Sign In Forgot Password


03/19/2020 04:31:23 PM


Rabbi Reuben Israel Abraham, CDR, CHC, USN (ret)

In light of what the world and the People Israel are facing with the spread of the COVID-19 virus, I believe it is providential that this week's double parashah, Parashat Vayyak'heil-Peku'dei, begins with the Hebrew verb "vayyak'heil."  This word is translated into English as "And he caused to assemble."  The parashah begins with Moshe assembling the B'Nei Yisrael (Children of Israel) in order to begin the process of making and constructing the Mishkan (Wilderness Tabernacle), HaShem's "dwelling place" among them.  The COVID-19 virus has most certainly caused the world community to assemble in an effort to eradicate this latest threat to humankind.  The question you may ask is what can you as an individual do.  Well, certainly you must follow the protocols issued by the Center for Disease Control and all other valid authorities in an effort to stem the rising tide of COVID-19.  What else can you do?  Because the People Israel has faced many a life threatening crisis, let us look to our Tradition for those "tried-and-true" methods that have caused us more than once to unite as one people to face each crisis that comes up.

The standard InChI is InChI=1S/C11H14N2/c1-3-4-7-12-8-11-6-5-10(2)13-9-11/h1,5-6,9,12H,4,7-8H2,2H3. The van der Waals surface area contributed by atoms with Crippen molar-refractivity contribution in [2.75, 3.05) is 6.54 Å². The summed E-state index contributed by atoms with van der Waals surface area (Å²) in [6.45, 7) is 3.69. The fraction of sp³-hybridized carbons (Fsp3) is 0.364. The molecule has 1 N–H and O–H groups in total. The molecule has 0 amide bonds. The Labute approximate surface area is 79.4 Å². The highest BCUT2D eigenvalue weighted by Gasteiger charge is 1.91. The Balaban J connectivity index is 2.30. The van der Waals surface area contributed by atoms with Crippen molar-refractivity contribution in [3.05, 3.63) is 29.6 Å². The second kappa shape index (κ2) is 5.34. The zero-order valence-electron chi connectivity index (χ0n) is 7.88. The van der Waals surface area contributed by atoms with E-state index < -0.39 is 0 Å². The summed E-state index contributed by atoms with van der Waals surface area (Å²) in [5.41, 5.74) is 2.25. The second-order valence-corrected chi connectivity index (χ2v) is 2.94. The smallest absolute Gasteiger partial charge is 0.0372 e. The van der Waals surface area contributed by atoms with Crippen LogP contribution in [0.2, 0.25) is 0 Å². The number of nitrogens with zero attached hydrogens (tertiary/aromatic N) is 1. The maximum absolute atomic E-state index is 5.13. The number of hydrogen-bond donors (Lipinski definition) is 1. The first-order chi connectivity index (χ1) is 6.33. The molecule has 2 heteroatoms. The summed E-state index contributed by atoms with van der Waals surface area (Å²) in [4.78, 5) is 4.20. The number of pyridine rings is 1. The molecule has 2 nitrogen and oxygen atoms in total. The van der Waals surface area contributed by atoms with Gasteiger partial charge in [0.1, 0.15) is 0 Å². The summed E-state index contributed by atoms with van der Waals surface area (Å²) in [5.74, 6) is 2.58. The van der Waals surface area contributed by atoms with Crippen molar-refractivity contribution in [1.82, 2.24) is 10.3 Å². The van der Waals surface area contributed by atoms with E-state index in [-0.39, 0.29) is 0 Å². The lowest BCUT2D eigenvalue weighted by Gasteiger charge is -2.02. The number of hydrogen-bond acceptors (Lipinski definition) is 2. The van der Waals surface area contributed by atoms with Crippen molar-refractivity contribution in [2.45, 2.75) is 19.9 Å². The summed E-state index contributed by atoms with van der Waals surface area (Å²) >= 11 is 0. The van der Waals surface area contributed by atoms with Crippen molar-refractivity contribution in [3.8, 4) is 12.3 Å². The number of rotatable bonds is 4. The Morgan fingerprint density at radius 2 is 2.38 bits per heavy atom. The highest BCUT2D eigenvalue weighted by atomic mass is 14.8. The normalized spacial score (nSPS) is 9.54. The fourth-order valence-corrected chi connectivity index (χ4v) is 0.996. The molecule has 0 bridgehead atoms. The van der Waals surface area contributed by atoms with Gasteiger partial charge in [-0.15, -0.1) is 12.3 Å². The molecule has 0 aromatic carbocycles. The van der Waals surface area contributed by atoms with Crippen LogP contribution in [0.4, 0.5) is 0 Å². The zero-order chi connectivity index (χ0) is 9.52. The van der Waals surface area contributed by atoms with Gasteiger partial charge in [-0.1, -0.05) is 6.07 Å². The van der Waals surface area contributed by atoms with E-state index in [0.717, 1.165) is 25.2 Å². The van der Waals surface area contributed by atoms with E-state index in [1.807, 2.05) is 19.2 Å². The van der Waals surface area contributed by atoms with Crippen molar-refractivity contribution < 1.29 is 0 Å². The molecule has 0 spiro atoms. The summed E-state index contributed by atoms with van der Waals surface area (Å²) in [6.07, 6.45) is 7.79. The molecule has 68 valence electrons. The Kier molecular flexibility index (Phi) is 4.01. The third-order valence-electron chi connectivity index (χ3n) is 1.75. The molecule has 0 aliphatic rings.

In the Talmud Bavli (Babylonian Talmud) in Masekhet Shevuot 39a we read: "All Jews are responsible for one another."  This has always been the strength of our people.  In Vayikra Rabbah 4 we read: 'Rabbi Shimon bar Yochai taught: 'It can be compared to people who are in a boat, and one of them took a drill and began to drill under his seat.  His fellow passengers said to him: "Why are you doing this?"  He said to them: "What do you care?  Am I not drilling under me?"  They replied: "Because you are sinking the boat with us in it!"'"  We are now all in the same boat.  If we do not help each other, if we do not look after each other we are in danger of sinking the entire boat.  And it is to that end that we must also remember the story of Miryam as found in Sefer Bemidbar (the Book of Numbers) in which we are told that she was shut out of the camp for seven days due to having been afflicted with tzara'at (a virulent skin disease).  Because of this, the B'Nei Yisrael did not proceed on their journey until Miryam was readmitted into the camp.  When one of us is quarantined, the rest of us must wait for them to recover before we carry on with our individual lives.

From Rosh Chodesh Elul until Hashanah Rabbah, Ashkenazic Jews recite Tehillim (Psalm) 27 twice each day.  At this critical time, we should pay attention to the final verse of this Psalm: "Hope to HaShem; be strong and He will give you courage; hope to HaShem!"  This is what we do time and time again as the People Israel!  This is what we must do now!  Is it any wonder, then, as to why the national anthem of Medinat Yisrael (the State of Israel) is "HaTikvah"(the Hope)?